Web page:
Hot Spot Inventor Warren Brennan Calls On ICC To Ban Coatings On Bats
Hot Spot inventor Warren Brennan "broke his silence on the controversy over batsmen possibly using silicone tape to prevent edges being detected -- and did anything but back down," according to Andy Wilson of the London GUARDIAN. Brennan claimed that "the majority of bats had some form of protective coating … strangely enough, this protective coating would cover only half the edge of the bat" and urged the Int'l Cricket Council to ban all such coatings. The England and Wales Cricket Board "had demanded an explanation and apology from Channel 9 after the Australian broadcaster implied that Kevin Pietersen had used silicone tape on his bat to fool Hot Spot" (GUARDIAN, 8/9). The AFP reported Australia’s Simon Taufel, a former leading int'l umpire, said that "umpires had been conducting about 12 random bat inspections in every Test for three years and not once had silicone tape been uncovered." Brennan's statement said BBG Sport's (Brennan's company) conclusive finding after three days' testing of bats was that "the type and thickness of the protective coating 'unquestionably' affects the thermal signature of the Hot Spot system" (AFP, 8/10). The AP wrote the coatings are, however, "perfectly legal under current regulations" (AP, 8/10).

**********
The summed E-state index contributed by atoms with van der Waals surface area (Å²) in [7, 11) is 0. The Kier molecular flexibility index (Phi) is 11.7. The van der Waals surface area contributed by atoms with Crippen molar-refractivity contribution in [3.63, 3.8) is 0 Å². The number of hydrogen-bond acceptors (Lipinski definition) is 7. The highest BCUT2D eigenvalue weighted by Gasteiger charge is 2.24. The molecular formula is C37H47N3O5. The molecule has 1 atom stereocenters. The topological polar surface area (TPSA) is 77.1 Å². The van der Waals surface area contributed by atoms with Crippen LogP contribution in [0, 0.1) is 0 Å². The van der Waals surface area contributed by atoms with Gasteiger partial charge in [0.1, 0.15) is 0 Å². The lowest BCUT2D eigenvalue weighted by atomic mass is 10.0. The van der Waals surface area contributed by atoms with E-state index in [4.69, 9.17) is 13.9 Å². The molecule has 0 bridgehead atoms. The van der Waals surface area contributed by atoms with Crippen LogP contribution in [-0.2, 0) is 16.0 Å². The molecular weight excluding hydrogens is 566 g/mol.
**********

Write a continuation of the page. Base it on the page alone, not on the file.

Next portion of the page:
COACHING THEM UP: The BBC's Sam Sheringham reported former Test umpire John Holder said that TV officials "need extra training in a bid to eradicate the errors that have blighted the Ashes." Holder believes that "third umpires are too reluctant to overturn their on-field colleagues' decisions" and has called on the ICC to act. Holder: "What has happened this summer hasn't been good for the game" (BBC, 8/9).